cockle
I. noun Etymology: Middle English, from Old English coccel Date: before 12th century any of several weedy plants of the pink family; especially corn cockle II. noun Etymology: Middle English cokille, from Middle French coquille shell, modification of Latin conchylia, plural of conchylium, from Greek konchylion, from konchē conch Date: 14th century 1. any of various chiefly marine bivalve mollusks (family Cardiidae) having a shell with convex radially ribbed valves; especially a common edible European bivalve (Cerastoderma edule syn. Cardium edule) 2. cockleshell III. noun Etymology: Middle English kokell, ultimately from Middle French coquillé wavy or rounded like a shell, from coquille Date: 15th century pucker, wrinklecockle verb

New Collegiate Dictionary. 2001.

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  • Cockle — Coc kle (k[o^]k k l), n. [OE. cockes cockles, AS. s[=ae]coccas sea cockles, prob, from Celtic; cf. W. cocs cockles, Gael. cochull husk. Perh. influenced by F. coquille shell, a dim. from the root of E. conch. Cf. {Coach}.] 1. (Zo[ o]l.) A bivalve …   The Collaborative International Dictionary of English

  • cockle — cockle1 [käk′əl] n. [ME cokel < OFr coquille, a blister, shell, cockle, altered (infl. by coq, COCK1) < L conchylium < Gr konchylion, shellfish < konchē: see CONCH] 1. any of a family (Cardiidae) of edible, marine bivalve mollusks… …   English World dictionary

  • Cockle — Coc kle, n. [AS. coccel, cocel; cf. Gael. cogall tares, husks, cockle.] (Bot.) (a) A plant or weed that grows among grain; the corn rose ({Luchnis Githage}). (b) The {Lotium}, or darnel. [1913 Webster] …   The Collaborative International Dictionary of English

  • Cockle — may refer to: Cockle (bivalve), a group of edible saltwater clams (marine molluscs) Lolium temulentum, a tufted grass plant Berwick cockles, a confectionery from Scotland Cockleshell The Mark II canoes used in Operation Frankton in 1942 The… …   Wikipedia

  • Cockle — Coc kle, v. t. [imp. & p. p. {Cockled}; p. pr. & vb. n. {Cockling}.] [Of uncertian origin.] To cause to contract into wrinkles or ridges, as some kinds of cloth after a wetting. [1913 Webster] {Cockling sea}, waves dashing against each other with …   The Collaborative International Dictionary of English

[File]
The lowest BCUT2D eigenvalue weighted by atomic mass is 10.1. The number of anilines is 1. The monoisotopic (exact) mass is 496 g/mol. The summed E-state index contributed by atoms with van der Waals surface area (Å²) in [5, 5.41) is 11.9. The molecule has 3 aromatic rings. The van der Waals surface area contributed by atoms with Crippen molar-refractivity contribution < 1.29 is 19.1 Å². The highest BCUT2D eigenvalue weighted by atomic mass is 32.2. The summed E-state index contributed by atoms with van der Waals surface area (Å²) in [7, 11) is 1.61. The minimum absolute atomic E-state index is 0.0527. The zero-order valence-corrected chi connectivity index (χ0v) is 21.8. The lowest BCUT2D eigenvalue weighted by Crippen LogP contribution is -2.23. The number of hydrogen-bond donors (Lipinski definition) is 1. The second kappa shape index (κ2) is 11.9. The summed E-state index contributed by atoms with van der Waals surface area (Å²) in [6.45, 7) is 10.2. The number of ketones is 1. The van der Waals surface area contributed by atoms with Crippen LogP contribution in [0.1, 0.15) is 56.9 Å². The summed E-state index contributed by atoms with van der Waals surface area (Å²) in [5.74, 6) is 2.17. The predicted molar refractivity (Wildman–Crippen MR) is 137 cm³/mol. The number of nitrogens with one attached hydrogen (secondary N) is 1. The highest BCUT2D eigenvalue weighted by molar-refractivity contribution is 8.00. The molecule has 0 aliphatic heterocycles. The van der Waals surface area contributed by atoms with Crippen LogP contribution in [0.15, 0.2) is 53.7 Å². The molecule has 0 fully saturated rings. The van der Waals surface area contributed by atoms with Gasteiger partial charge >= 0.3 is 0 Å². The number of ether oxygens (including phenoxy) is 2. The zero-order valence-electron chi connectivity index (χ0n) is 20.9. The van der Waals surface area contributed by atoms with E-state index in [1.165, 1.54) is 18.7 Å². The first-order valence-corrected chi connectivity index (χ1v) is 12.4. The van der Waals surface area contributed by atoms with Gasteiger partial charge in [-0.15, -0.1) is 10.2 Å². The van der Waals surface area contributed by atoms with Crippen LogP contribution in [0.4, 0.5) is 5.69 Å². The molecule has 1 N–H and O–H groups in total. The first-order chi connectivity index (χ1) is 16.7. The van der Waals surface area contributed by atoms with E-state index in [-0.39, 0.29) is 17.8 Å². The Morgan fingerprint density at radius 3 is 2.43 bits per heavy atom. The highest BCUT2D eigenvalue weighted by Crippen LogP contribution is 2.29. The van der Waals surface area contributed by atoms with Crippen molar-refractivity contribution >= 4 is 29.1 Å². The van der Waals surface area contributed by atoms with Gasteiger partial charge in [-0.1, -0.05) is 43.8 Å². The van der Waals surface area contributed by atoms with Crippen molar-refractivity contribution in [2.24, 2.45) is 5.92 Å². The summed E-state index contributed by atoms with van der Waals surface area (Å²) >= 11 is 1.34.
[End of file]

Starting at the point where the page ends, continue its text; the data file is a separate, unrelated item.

• cockle — ► NOUN 1) an edible burrowing bivalve mollusc with a strong ribbed shell. 2) (also cockleshell) literary a small shallow boat. ● warm the cockles of one s heart Cf. ↑warm the cockles of one s heart DERIVATIVES …   English terms dictionary

  • cockle — cockle1 /kok euhl/, n., v., cockled, cockling. n. 1. any bivalve mollusk of the genus Cardium, having somewhat heart shaped, radially ribbed valves, esp. C. edule, the common edible species of Europe. 2. any of various allied or similar mollusks …   Universalium

  • cockle — [14] The cockle is related etymologically to another mollusc, the conch: they both began life in Greek kónkhē – which meant ‘mussel’ as well as ‘conch’. From this was formed the diminutive konkhúlion ‘small variety of conch’ – hence ‘cockle’. The …   The Hutchinson dictionary of word origins

  • cockle — [14] The cockle is related etymologically to another mollusc, the conch: they both began life in Greek kónkhē – which meant ‘mussel’ as well as ‘conch’. From this was formed the diminutive konkhúlion ‘small variety of conch’ – hence ‘cockle’. The …   Word origins

  • Cockle — This name has two possible derivations, the first from the early Medieval English or Olde French cokille which means a shell or cockle . This surname may have been applied to pilgrims to the Shrine of St. James of Compostella who sewed shells on… …   Surnames reference

  • cockle — dirvinė raugė statusas T sritis vardynas apibrėžtis Gvazdikinių šeimos vaistinis nuodingas augalas (Agrostemma githago), paplitęs Europoje ir šiaurės Afrikoje. atitikmenys: lot. Agrostemma githago angl. cockle; common corn cockle; corn cockle;… …   Lithuanian dictionary (lietuvių žodynas)

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